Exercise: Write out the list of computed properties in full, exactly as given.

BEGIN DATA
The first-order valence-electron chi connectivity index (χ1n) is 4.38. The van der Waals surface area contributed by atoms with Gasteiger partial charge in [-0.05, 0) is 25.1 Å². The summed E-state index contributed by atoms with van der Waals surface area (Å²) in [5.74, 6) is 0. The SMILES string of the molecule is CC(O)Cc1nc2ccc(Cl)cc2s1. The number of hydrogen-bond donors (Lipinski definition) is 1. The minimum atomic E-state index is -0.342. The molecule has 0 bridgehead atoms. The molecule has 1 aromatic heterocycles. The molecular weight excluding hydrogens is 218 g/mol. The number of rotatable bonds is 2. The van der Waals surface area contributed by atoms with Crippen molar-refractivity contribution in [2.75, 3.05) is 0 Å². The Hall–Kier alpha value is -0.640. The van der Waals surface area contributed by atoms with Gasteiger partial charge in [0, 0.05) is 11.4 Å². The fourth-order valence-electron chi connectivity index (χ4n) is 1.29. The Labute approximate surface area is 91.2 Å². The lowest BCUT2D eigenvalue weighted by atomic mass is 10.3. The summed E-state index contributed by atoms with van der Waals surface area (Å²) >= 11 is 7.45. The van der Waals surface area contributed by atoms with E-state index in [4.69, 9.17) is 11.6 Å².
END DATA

The first-order valence-electron chi connectivity index (χ1n) is 4.38. The van der Waals surface area contributed by atoms with Gasteiger partial charge in [-0.05, 0) is 25.1 Å². The summed E-state index contributed by atoms with van der Waals surface area (Å²) in [5.74, 6) is 0. The SMILES string of the molecule is CC(O)Cc1nc2ccc(Cl)cc2s1. The number of hydrogen-bond donors (Lipinski definition) is 1. The minimum atomic E-state index is -0.342. The molecule has 0 bridgehead atoms. The molecule has 1 aromatic heterocycles. The molecular weight excluding hydrogens is 218 g/mol. The number of rotatable bonds is 2. The van der Waals surface area contributed by atoms with Crippen molar-refractivity contribution in [2.75, 3.05) is 0 Å². The Hall–Kier alpha value is -0.640. The van der Waals surface area contributed by atoms with Gasteiger partial charge in [0, 0.05) is 11.4 Å². The fourth-order valence-electron chi connectivity index (χ4n) is 1.29. The Labute approximate surface area is 91.2 Å². The lowest BCUT2D eigenvalue weighted by atomic mass is 10.3. The summed E-state index contributed by atoms with van der Waals surface area (Å²) >= 11 is 7.45. The van der Waals surface area contributed by atoms with E-state index in [4.69, 9.17) is 11.6 Å².